We hear a lot about how startups often get on their feet by bootstrapping, which sounds very manly. It can be difficult for women entrepreneurs (or intrapreneurs, for you entrepreneurial types inside companies) to come to terms with an environment where they’re urged to “act like a man” and bring on the braggadocio.
But women, generally speaking, might have a few advantages they’re not fully aware of – or perhaps are aware of as handicaps or limitations, rather than advantages. And guys, take note—women are more known for these traits, but they’re far from off limits for men.
Taking these perceived shortcomings and turning them into strengths is what I call “bra strapping.” Let’s take a look at a few.
Let’s start with the big one just to get it out of the way: intuition. Intuition is about reading people and situations, and women can often do it faster than men. That can be an advantage in a lot of fast-paced business situations where you need to make decisions without a lot of input.
There’s a reason the multi-armed Hindu goddess Kali is a goddess and not a god. Women are great at juggling a lot of tasks at once. That’s a key skill for an entrepreneur to have, especially in the early days of a venture. It also comes in handy in the open workspaces so many entrepreneurs seem to favor, with a lot going on at once.
Did someone say problem solving? Seeing problems as opportunities and creating products and services to address those problems is something women seem to gravitate towards. Perhaps it’s because so many women run households as well as their work domains.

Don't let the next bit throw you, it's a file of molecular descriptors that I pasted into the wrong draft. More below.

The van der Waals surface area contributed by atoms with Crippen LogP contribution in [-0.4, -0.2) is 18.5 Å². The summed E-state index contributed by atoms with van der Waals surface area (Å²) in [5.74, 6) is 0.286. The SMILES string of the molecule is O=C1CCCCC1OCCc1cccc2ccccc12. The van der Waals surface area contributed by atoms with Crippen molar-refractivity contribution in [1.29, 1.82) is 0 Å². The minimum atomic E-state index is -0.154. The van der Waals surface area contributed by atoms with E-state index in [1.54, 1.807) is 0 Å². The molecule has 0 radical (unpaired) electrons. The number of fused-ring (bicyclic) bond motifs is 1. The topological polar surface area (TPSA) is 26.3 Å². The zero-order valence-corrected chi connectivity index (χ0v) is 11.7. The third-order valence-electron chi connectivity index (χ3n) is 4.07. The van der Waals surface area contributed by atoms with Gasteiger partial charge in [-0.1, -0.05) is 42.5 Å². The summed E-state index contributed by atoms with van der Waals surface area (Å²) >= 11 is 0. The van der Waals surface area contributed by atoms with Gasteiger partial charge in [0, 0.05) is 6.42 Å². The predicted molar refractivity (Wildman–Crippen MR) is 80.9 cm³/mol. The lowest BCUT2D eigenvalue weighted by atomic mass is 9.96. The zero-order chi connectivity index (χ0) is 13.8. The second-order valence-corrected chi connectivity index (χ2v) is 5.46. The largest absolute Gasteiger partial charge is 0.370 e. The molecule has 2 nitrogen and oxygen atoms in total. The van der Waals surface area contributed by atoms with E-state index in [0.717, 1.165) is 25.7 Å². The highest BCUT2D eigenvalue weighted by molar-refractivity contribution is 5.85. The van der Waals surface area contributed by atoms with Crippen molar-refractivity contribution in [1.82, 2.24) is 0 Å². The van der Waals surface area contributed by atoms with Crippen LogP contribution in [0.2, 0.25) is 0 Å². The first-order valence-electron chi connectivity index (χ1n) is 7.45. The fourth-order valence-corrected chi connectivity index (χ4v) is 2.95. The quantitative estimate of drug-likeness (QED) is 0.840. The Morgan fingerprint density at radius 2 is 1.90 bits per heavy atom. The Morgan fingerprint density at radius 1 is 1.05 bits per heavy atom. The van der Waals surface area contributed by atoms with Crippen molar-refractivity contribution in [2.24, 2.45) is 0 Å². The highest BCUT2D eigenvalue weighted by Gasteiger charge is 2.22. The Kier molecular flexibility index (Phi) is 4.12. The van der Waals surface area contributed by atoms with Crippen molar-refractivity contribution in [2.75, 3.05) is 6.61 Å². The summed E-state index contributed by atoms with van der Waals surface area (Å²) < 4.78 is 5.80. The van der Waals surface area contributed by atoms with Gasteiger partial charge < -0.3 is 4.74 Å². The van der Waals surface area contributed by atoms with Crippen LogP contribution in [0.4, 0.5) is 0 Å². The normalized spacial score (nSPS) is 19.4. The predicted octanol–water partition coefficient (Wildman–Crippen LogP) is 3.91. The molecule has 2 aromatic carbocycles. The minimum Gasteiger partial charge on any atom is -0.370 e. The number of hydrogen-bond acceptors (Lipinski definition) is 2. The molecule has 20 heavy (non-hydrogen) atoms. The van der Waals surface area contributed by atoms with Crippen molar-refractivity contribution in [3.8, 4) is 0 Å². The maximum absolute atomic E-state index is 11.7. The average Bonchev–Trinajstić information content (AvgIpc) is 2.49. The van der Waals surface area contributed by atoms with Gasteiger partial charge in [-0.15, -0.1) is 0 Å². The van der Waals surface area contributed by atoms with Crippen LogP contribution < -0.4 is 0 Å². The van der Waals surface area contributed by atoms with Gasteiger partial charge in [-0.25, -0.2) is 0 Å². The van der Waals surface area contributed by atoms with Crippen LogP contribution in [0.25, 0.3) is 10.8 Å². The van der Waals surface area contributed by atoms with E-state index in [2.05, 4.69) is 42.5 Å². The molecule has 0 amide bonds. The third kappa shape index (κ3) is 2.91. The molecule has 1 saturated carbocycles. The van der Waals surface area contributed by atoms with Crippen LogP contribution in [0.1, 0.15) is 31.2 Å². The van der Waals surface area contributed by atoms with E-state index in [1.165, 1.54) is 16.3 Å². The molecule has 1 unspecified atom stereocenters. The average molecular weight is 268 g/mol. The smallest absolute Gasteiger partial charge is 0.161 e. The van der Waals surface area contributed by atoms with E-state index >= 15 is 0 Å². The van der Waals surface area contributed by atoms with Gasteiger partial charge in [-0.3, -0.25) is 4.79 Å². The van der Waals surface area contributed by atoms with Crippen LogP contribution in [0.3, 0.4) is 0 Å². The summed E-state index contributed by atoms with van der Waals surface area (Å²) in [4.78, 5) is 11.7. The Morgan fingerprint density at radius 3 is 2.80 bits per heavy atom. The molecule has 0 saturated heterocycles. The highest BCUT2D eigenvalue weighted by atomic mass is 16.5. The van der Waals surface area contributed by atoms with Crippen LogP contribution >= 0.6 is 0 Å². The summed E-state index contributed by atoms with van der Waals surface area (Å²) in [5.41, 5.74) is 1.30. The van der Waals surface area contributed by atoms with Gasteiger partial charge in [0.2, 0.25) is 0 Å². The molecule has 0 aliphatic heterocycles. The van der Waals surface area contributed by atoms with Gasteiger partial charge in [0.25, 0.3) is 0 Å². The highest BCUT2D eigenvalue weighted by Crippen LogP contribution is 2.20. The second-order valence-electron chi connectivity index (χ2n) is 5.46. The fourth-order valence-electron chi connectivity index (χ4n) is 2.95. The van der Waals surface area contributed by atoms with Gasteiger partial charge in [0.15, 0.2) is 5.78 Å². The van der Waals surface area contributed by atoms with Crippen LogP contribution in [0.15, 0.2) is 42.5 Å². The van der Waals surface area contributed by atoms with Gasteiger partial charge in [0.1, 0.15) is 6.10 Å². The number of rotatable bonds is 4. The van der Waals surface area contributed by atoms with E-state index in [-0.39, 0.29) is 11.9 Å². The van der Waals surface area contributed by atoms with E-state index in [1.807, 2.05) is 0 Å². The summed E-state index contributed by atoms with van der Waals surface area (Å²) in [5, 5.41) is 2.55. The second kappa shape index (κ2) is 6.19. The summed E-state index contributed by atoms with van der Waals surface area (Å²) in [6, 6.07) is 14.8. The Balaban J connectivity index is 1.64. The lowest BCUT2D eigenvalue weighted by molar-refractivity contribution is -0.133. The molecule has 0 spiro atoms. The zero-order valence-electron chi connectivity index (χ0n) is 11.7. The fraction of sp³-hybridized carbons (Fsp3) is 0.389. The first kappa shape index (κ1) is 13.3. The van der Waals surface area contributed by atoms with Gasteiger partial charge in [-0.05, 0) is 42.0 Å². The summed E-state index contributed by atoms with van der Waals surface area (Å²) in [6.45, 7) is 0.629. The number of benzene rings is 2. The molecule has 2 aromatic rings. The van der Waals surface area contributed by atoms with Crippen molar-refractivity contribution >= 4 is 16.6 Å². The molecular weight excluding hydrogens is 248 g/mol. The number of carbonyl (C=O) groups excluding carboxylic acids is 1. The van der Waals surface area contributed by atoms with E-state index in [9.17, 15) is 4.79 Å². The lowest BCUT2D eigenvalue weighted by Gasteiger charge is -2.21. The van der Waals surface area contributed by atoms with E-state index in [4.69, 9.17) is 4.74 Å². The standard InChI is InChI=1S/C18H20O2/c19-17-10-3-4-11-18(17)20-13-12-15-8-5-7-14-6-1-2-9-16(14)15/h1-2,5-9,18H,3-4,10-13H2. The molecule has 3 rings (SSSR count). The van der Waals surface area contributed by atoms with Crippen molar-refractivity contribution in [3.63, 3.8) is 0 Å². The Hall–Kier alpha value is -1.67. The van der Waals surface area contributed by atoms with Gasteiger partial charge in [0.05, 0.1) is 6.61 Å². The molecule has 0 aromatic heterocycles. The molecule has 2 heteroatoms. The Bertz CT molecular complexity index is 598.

Mark Zuckerberg didn’t invent social networking. Ladies did. Women often manage the social lives of their families, because they tend to have more relationships and make more connections. That’s a huge part of teamwork, and teamwork is key in building a successful business.
Thick skin. Women have it. Women seem to be able to tolerate both physical and emotional pain well—even those who are not mothers. There are plenty of awkward and painful moments entrepreneurs must endure and even overcome.
Developing emotional bonds can inspire people to do their best, and women are generally pretty good at nurturing and respecting emotional connections. The ability to nurture ideas and people, rather than just aggressively making things happen by brute force, is an increasingly valuable skill in the modern business environment.
What do you think? Are there really perceived feminine and masculine traits that can be used as valuable tools by anyone?